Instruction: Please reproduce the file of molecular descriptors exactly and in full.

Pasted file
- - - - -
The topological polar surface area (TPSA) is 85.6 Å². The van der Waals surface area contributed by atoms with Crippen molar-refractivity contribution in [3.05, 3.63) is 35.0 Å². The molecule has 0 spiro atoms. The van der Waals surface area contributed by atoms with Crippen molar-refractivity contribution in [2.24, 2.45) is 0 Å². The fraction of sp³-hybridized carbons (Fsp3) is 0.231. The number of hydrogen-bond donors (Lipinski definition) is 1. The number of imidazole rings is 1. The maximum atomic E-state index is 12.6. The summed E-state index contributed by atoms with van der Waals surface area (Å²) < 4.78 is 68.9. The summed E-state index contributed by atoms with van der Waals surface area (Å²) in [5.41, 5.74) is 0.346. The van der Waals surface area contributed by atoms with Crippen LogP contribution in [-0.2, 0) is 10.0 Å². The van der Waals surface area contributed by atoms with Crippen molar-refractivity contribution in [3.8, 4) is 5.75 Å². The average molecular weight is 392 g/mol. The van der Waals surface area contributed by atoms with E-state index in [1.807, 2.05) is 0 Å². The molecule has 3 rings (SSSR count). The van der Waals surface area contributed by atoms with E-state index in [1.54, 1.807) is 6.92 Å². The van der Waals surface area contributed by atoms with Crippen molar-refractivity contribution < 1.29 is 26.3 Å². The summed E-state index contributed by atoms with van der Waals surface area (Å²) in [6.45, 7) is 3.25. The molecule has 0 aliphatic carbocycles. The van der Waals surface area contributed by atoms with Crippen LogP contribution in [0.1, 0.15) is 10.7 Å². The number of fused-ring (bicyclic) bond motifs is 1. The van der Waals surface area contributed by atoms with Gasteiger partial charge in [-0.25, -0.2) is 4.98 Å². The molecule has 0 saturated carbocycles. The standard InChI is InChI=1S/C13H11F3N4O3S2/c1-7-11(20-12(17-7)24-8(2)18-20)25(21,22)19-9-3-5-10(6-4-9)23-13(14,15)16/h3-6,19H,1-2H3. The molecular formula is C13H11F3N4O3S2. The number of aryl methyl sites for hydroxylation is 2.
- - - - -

The topological polar surface area (TPSA) is 85.6 Å². The van der Waals surface area contributed by atoms with Crippen molar-refractivity contribution in [3.05, 3.63) is 35.0 Å². The molecule has 0 spiro atoms. The van der Waals surface area contributed by atoms with Crippen molar-refractivity contribution in [2.24, 2.45) is 0 Å². The fraction of sp³-hybridized carbons (Fsp3) is 0.231. The number of hydrogen-bond donors (Lipinski definition) is 1. The number of imidazole rings is 1. The maximum atomic E-state index is 12.6. The summed E-state index contributed by atoms with van der Waals surface area (Å²) < 4.78 is 68.9. The summed E-state index contributed by atoms with van der Waals surface area (Å²) in [5.41, 5.74) is 0.346. The van der Waals surface area contributed by atoms with Crippen LogP contribution in [-0.2, 0) is 10.0 Å². The van der Waals surface area contributed by atoms with Crippen molar-refractivity contribution in [3.8, 4) is 5.75 Å². The average molecular weight is 392 g/mol. The van der Waals surface area contributed by atoms with E-state index in [1.807, 2.05) is 0 Å². The molecule has 3 rings (SSSR count). The van der Waals surface area contributed by atoms with E-state index in [1.54, 1.807) is 6.92 Å². The van der Waals surface area contributed by atoms with Crippen molar-refractivity contribution < 1.29 is 26.3 Å². The summed E-state index contributed by atoms with van der Waals surface area (Å²) in [6.45, 7) is 3.25. The molecule has 0 aliphatic carbocycles. The van der Waals surface area contributed by atoms with Crippen LogP contribution in [0.1, 0.15) is 10.7 Å². The number of fused-ring (bicyclic) bond motifs is 1. The van der Waals surface area contributed by atoms with Gasteiger partial charge in [-0.25, -0.2) is 4.98 Å². The molecule has 0 saturated carbocycles. The standard InChI is InChI=1S/C13H11F3N4O3S2/c1-7-11(20-12(17-7)24-8(2)18-20)25(21,22)19-9-3-5-10(6-4-9)23-13(14,15)16/h3-6,19H,1-2H3. The molecular formula is C13H11F3N4O3S2. The number of aryl methyl sites for hydroxylation is 2.